Steven Monjeza and Tiwonge Chimbalanga have been sentenced to 14 years in prison with hard labour after being convicted of ‘gross indecency’ and ‘unnatural acts’. This sentence is an outrage. These men are prisoners of conscience and we will continue to campaign for them to be freed.
Take action now at http://www.amnesty.org.uk/actions_details.asp?ActionID=682
Last night I attended the Central Birmingham Amnesty International group meeting. The guest speaker at the meeting was Kim Manning-Cooper who is Amnesty International UK’s Campaign Manager for both LGBT Rights and the Death Penalty.
The three main countries that AIUK are taking action on currently are Lithuania, Malawi and Turkey. Kim explained why these three countries are important. Lithuania has been important because it has introduced section 28 style legislation relating to the promotion of homosexuality. It has also recently seen Baltic Pride which took place last weekend after overcoming a legal challenge to the march. Amnesty activists from around the world took part in order to show solidarity and a photo is shown above. Activists from the UK including Kim and AIUK Director, Kate Allen, took part.
Malawi is important because two men have been arrested for holding a traditional engagement ceremony. If convicted they face up to fourteen years imprisonment with hard labour. This made me realise how lucky we are to live in such a tolerant and open society in the UK. You can write a letter on this case at http://amnesty.org.uk/actions_details.asp?ActionID=682
Finally we had another piece of good news from Turkey where a judge had ruled that the LGBT organisation Black Pink Triange good stay open. The judge said it was because LGBT people also have the right of association so ruled against the application to close it.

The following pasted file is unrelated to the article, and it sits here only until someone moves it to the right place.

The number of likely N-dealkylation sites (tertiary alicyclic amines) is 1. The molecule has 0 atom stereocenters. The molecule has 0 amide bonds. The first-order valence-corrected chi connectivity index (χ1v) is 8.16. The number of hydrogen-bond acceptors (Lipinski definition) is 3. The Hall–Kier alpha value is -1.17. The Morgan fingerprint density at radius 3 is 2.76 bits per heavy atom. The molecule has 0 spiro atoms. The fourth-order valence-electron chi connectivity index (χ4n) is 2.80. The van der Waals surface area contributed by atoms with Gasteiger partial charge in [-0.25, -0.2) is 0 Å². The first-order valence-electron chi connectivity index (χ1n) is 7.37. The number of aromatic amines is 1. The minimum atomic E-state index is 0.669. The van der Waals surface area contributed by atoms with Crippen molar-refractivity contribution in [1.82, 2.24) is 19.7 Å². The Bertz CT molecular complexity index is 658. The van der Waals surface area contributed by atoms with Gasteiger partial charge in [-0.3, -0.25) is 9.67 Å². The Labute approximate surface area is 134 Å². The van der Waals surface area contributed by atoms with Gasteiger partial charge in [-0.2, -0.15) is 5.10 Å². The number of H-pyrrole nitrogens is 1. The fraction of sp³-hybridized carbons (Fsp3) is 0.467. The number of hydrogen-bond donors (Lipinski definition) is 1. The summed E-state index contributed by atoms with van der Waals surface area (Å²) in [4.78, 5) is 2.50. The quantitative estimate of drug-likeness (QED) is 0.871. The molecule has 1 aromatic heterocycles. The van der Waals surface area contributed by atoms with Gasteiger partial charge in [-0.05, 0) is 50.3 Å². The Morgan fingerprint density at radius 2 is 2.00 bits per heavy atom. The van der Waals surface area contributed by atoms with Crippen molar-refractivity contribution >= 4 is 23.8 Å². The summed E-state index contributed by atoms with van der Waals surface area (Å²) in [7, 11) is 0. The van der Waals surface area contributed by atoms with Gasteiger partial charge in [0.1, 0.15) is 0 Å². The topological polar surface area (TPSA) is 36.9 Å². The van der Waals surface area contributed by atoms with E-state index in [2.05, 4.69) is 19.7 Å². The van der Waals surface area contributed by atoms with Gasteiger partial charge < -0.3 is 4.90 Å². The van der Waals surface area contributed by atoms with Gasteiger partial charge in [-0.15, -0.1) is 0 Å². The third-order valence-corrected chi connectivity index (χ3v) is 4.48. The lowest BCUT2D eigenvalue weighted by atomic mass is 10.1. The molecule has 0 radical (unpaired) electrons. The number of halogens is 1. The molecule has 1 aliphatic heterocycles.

For more information on Amnesty’s work on LGBT rights see www.amnesty.org.uk/lgbt
Central Birmingham Amnesty International are currently preparing to take part in Birmingham Pride Parade and collect letters for the Malawi case in the LGBT trust community tent on Saturday 29th May. To find out more contact them at firstname.lastname@example.org or visit their blog at www.amnestybrum.wordpress.com – everyone welcome.
Last night I visted the Stratford-on-Avon Amnesty group to deliver a training session on Individuals at Risk. On arriving in Stratford their chair, Eileen cooked me a delicious meal of quiche, potatoes and vegetables followed by cake. The meeting began with group business and it seemed that they had been quite active with several events to report on. This included a fundraising literary event at the Chipping Campden Literature Festival where Vivien Heffernan gave her lecture ‘Shakespeare through Artists’ Eyes’.
The training session itself gave an overview of how Amnesty campaigns for Individuals at Risk including how it selects cases, how groups can find out about the cases they can take action on and how they can campaign for individuals. The group engaged with the workshop and were interested in the different ways they might get the public involved. The session ended with a roleplay session where the group members took on the roles of a member of the public and an activist on a stall. The stall holder had to persuade a reluctant member of the public as to why they should take action and why it makes a difference. Amnesty’s work on Individuals at Risk does make a difference and a third of Urgent Action cases result in a verifiable improvement for prisoners of conscience and others who are at risk.
To find out more about how you can take action for Individuals at Risk visit www.amnesty.org.uk/iar